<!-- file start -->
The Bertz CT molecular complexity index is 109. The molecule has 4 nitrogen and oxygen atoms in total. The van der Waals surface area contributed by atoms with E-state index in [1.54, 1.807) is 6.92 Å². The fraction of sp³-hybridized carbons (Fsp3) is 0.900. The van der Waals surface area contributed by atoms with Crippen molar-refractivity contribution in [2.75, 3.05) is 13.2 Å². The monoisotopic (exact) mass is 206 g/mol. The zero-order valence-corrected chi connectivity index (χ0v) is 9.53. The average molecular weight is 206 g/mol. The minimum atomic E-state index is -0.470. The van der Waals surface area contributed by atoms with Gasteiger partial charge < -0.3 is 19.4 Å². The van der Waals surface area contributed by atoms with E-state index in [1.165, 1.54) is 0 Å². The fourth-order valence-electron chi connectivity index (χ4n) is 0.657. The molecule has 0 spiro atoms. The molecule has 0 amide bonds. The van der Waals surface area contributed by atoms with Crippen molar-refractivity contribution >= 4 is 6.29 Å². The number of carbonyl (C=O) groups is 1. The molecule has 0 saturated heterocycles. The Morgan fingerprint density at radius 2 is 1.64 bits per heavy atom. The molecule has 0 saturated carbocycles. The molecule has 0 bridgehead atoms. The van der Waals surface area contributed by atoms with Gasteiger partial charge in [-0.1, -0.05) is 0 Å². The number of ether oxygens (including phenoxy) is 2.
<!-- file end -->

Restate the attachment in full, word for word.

The Bertz CT molecular complexity index is 109. The molecule has 4 nitrogen and oxygen atoms in total. The van der Waals surface area contributed by atoms with E-state index in [1.54, 1.807) is 6.92 Å². The fraction of sp³-hybridized carbons (Fsp3) is 0.900. The van der Waals surface area contributed by atoms with Crippen molar-refractivity contribution in [2.75, 3.05) is 13.2 Å². The monoisotopic (exact) mass is 206 g/mol. The zero-order valence-corrected chi connectivity index (χ0v) is 9.53. The average molecular weight is 206 g/mol. The minimum atomic E-state index is -0.470. The van der Waals surface area contributed by atoms with Gasteiger partial charge < -0.3 is 19.4 Å². The van der Waals surface area contributed by atoms with E-state index in [1.165, 1.54) is 0 Å². The fourth-order valence-electron chi connectivity index (χ4n) is 0.657. The molecule has 0 spiro atoms. The molecule has 0 amide bonds. The van der Waals surface area contributed by atoms with Crippen molar-refractivity contribution >= 4 is 6.29 Å². The number of carbonyl (C=O) groups is 1. The molecule has 0 saturated heterocycles. The Morgan fingerprint density at radius 2 is 1.64 bits per heavy atom. The molecule has 0 saturated carbocycles. The molecule has 0 bridgehead atoms. The van der Waals surface area contributed by atoms with Gasteiger partial charge in [-0.1, -0.05) is 0 Å². The number of ether oxygens (including phenoxy) is 2.